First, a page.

Ideal Transformers

```Mutual Inductance
L1
I1
Lm
L1
+
L2
V1
-
I1
Lm
L1
L2
V1
dI1
dI
&plusmn; Lm 2
dt
dt
dI
dI
V2 = &plusmn; Lm 1 + L2 2
dt
dt
&copy; Robert York, 2006
I2
+
Lm
dI 2
dt
+
-
+
-
L1
Lm
dI1
dt
V2
-
L2
+
-
V1 = L1
L2
I2
+
dI
− Lm 2
dt
+
-
+
-
− Lm
dI1
dt
V2
-
• Correct sign for mutual inductance found from Lenz’
law and dot convention
• Dot convention: current flowing into one dot will
induce current flow out of second dot
Transformers
A transformer is just a special case where the mutual inductance is made as large as
possible by allowing both coils to share the same flux
This is usually achieved by winding them both on a common core of high permeability
material (soft iron or ferrite materials)
I1
I2
+
+
V1
V1 = jω L1 I1 + jω Lm I 2
V2
-
-
V2 = jω Lm I1 + jω L2 I 2
When there is no flux leakage, the mutual inductance is related to the primary and
secondary inductances as
Lm = L1 L2
For real transformers this can never be quite achieved, so we write
Lm = k L1 L2
&copy; Robert York, 2006
where
0 &lt; k &lt;1
coefficient of coupling
Ideal Transformer
1:n
I1
If both coils share the same
I2
+
+
V1
V2
-
-
As the permeability of the core
increases, the relationship between
the primary and secondary
currents approaches a limiting
value set by the turns ratio:
V1 N1 1
=
=
V2 N 2 n
I1
N2
⇒
=n
I2
N1
These two relationships define an ideal transformer. This is a fictitous element (note that &micro;→∞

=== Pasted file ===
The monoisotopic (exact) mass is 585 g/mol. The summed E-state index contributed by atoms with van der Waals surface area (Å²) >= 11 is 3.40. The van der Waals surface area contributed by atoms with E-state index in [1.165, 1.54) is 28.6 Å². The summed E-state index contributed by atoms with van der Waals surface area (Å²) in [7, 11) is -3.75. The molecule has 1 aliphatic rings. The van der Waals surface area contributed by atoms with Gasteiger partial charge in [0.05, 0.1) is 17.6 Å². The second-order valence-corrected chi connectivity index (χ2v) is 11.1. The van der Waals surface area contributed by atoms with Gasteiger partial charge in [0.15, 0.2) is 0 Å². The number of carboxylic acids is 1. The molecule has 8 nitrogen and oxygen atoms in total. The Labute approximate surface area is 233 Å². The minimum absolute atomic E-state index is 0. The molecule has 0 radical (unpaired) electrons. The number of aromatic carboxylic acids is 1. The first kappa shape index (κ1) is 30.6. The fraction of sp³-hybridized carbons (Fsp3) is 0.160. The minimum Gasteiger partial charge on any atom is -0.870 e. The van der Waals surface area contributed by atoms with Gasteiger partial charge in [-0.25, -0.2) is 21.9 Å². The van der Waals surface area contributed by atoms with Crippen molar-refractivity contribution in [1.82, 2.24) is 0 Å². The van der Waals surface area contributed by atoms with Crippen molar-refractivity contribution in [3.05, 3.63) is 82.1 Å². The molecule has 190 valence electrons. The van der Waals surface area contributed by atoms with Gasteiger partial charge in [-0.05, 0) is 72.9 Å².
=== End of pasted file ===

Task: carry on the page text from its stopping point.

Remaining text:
implies infinite inductances so the impedance matrix is infinite) but a real transformer
approximates this behavior.
An idea transformer has the following useful property when one winding is terminated:
I1
1:n
I2
+
+
V1
V2
-
-
&copy; Robert York, 2006
ZL
V1 ( N1 / N 2 )V2 Z L
Z in = =
= 2
I1 ( N 2 / N1 ) I 2 n
Transformer Equivalent Circuit
Using the tee-equivalent for reciprocal networks, we find the following
equivalent circuit for mutual inductances or transformers
L1 − Lm
L2 − Lm
L1 ∝ N1
Lm
L2 ∝ N 2 = n 2 L1
Lm = k L1 L2 = knL1
If desired, this circuit can be cascaded with an ideal 1:1 transformer to
simulate the fact that a real transformer has electrically isolated ports
&copy; Robert York, 2006
Alternative equivalent circuit
The following is also an identical equivalent that uses an ideal transformer to
explicitly incorporate the turns ratio and isolation between ports
L1 (1 − k 2 )
1:n
n=
2
k L1
L2
Lm
ideal
For good transformers, k is nearly 1, and this model also clearly shows why
real transformers do not work at DC
&copy; Robert York, 2006
```